The Campus SAVE Act, a federal law enacted in March 2013, will require higher education institutions to “educate students, faculty, and staff on the prevention of rape, acquaintance rape, domestic violence, dating violence, sexual assault, and stalking,” according to its website. Starting October 1, 2014, the act will require schools to “report compliance with the Campus Save Act in their Annual Security Reports.”
Hartman-Linck added, “The Council is an advisory board and individual cases were not discussed at all at meetings so there was no input about specific cases or discussion of how they were to be handled. I actually was not even aware of Ms. Bennett’s case until reading about it in The Bottom Line since I am not on the list of people who is made aware of sexual assault cases at the university. Although the university needs to protect the confidentiality involved in reports of sexual assault I think it may be helpful in the future if the Council as a whole is more involved and aware in knowing about the issues that are coming up at our campus, including the number of cases reported each semester and the outcomes of those cases.”
Golden-Llewellyn hopes to increase communication between the council and the campus community. “I plan to continue working on open communication within [the council] and to the campus community,” she said. “I recognize the importance of considering the perspective of all members, and plan to balance that with the reality of progressing on our mission and goals as a Council.”
“Dr. Gibralter continues to make himself available to the Council and there are administrator/administrator appointee representatives on the PACAGBV. In this way, the administration has made itself available to provide feedback and help implement some of the goals of the Council. I look forward to maintaining that collaboration with the administration in the coming academic year,” she continued.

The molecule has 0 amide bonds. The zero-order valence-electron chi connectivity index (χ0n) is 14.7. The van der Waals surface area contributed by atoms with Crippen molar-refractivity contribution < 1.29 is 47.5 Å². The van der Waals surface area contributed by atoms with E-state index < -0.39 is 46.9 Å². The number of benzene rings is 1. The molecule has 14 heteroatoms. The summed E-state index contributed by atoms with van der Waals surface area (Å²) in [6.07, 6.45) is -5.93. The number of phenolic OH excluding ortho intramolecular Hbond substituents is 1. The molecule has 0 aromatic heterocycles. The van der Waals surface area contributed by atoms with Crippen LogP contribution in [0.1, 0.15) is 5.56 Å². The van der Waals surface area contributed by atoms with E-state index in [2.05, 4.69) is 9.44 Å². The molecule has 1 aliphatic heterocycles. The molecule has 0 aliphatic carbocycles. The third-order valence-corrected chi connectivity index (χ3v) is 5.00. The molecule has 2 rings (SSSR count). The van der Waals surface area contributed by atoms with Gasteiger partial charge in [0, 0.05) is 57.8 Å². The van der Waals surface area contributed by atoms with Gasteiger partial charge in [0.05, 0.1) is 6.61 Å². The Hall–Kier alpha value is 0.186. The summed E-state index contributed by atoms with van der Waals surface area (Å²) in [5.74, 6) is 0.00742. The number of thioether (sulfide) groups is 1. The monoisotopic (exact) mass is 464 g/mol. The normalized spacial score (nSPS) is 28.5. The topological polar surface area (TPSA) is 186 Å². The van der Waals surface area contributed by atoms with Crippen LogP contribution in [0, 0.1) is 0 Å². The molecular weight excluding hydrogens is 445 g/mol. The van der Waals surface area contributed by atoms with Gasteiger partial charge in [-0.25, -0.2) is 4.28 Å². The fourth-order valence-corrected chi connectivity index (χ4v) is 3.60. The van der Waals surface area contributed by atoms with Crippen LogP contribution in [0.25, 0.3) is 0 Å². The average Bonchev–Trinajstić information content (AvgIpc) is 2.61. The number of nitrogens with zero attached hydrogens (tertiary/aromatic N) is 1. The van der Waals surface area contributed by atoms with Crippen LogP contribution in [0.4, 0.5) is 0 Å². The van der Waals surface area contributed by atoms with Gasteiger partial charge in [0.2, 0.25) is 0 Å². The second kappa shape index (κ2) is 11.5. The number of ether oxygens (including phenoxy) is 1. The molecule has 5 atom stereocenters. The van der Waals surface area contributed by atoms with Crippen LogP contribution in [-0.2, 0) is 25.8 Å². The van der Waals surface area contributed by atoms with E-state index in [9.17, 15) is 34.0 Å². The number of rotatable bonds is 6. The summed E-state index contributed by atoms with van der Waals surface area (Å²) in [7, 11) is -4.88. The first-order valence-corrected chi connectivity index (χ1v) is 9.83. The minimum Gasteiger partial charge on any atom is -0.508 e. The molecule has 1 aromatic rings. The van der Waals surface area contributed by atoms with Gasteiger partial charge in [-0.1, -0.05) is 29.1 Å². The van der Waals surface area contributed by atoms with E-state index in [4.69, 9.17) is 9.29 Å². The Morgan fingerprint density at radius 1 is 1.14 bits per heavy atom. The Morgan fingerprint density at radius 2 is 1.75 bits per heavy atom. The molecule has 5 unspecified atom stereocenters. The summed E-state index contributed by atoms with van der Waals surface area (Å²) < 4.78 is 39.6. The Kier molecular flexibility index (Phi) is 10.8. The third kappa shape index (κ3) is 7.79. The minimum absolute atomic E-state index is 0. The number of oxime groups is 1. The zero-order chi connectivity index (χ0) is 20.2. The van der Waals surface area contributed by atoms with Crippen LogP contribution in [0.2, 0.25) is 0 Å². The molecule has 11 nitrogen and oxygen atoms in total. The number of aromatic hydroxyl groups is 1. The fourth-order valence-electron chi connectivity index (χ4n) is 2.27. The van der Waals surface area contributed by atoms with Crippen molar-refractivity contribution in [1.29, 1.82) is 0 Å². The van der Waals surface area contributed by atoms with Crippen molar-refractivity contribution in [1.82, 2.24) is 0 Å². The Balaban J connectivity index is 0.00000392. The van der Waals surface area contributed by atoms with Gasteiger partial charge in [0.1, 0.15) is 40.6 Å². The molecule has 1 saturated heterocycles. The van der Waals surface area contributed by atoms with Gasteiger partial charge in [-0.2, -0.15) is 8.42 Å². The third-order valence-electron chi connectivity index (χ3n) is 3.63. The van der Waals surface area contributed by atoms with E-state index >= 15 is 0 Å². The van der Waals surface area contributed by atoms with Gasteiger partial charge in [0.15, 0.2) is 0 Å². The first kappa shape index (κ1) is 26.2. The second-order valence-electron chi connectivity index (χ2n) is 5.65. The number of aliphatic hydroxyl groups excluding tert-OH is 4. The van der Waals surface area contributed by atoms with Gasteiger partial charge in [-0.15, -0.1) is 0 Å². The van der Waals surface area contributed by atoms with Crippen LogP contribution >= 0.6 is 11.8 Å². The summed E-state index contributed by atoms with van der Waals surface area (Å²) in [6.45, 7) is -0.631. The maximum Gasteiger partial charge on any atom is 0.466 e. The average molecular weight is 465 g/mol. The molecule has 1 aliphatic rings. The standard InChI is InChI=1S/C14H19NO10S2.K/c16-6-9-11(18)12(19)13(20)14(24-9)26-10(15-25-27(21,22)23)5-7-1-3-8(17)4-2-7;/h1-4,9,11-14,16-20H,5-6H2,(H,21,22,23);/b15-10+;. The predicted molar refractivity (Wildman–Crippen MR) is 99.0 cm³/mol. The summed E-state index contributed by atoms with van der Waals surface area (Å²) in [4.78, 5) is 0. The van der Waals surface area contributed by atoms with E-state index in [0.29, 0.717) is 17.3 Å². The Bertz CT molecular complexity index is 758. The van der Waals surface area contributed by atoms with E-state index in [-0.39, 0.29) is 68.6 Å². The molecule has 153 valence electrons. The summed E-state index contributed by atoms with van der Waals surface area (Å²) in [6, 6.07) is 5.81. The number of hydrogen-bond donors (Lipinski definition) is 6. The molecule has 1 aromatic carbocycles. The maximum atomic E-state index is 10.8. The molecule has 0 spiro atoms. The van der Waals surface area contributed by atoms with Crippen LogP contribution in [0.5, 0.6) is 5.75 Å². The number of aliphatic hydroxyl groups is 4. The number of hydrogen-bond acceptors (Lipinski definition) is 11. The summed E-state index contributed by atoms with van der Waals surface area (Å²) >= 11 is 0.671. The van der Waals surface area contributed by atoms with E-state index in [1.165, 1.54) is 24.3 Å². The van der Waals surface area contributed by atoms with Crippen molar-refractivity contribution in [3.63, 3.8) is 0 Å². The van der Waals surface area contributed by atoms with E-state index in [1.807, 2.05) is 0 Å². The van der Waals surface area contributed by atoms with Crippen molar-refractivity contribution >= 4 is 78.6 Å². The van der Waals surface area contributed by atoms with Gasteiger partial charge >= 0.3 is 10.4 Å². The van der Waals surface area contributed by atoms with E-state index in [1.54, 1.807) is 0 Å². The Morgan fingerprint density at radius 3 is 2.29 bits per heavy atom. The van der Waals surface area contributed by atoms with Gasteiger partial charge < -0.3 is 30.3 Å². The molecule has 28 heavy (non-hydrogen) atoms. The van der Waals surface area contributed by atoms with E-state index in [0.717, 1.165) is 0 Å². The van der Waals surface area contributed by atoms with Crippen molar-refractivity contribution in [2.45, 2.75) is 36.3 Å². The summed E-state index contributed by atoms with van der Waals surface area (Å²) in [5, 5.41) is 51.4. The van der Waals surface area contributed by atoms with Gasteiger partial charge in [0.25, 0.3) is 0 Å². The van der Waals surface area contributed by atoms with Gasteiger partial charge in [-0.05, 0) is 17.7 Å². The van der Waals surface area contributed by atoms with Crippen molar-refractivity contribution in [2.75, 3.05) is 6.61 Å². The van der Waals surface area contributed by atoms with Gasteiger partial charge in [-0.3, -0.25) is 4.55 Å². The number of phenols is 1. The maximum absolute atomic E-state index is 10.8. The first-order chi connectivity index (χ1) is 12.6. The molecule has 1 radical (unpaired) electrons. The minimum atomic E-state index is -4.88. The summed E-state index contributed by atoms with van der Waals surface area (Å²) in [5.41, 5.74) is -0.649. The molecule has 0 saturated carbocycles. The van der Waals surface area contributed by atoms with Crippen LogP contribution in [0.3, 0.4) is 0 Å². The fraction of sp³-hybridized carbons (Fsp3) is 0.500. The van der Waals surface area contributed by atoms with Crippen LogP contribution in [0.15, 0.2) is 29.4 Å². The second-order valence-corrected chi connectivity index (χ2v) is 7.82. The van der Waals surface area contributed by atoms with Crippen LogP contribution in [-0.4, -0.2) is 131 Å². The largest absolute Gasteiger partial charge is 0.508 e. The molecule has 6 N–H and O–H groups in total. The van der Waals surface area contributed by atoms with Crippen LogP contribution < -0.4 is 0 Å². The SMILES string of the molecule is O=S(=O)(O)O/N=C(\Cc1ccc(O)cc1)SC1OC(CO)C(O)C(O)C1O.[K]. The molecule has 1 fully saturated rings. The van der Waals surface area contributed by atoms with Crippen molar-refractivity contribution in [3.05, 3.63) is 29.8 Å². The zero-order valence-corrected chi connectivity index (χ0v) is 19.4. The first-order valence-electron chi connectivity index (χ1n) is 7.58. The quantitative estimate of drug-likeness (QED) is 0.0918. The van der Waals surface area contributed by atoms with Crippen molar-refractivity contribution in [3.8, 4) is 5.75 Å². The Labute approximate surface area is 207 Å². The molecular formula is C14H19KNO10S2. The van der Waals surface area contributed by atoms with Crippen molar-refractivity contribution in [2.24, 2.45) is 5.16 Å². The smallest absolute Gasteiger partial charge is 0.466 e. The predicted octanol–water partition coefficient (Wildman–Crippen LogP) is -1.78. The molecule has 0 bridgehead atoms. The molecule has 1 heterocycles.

In the past, the council has played a prominent role in educating students, faculty, and staff about sexual violence. The council has also worked to reduce sexual violence in the community. The council’s greatest achievement is perhaps bringing the “Welcome to the Party” workshop to FSU. “Welcome to the Party,” which is shown to all FSU freshmen, is a “curriculum for sexual assault prevention,” according to its website.
FSU’s Safe Zone program, which works to “support students, faculty, and staff who identify as a Safe Zone advocate on behalf of the lesbian, gay, bisexual, transgender, and queer (LGBTQ) community,” is another program that the council helped bring to FSU.
The council will continue to play a prominent role in helping FSU to improve its handling of sexual assault cases, in addition to preventing sexual assault cases in the campus community.
A recent statement from FSU News and Media Services read, “Addressing sexual violence is a complex and challenging task. This is all the more reason that all in our campus community – starting with President Gibralter and campus leadership, but encompassing the President’s Advisory Council Against Gender-Based Violence, student affairs staff, committed student organizations and all faculty, staff and students – must continue to work together proactively on this issue.”
Dr. Amy Armiento, who previously served on the Council Against Sexual Assault and helped establish the President’s Advisory Council Against Gender-Based Violence, stated, “After attempting to work with the FSU administration since 2008, particularly the Office of Student and Educational Services, to make improvements to our handling of sexual assault cases on this campus, I am pleased to note that the university has acknowledged that it ‘can be better at addressing sexual violence and [is] working hard to meet the expectations of our students and community.’”
Armiento added that “So many faculty and staff want to see victims treated with the respect that they deserve after experiencing such life-altering violations, and I hope to see FSU become a proactive university rather than one of those universities that only exerts the minimum effort to meet the law’s wording. For that is not in the spirit of the law nor is it the right thing to do.”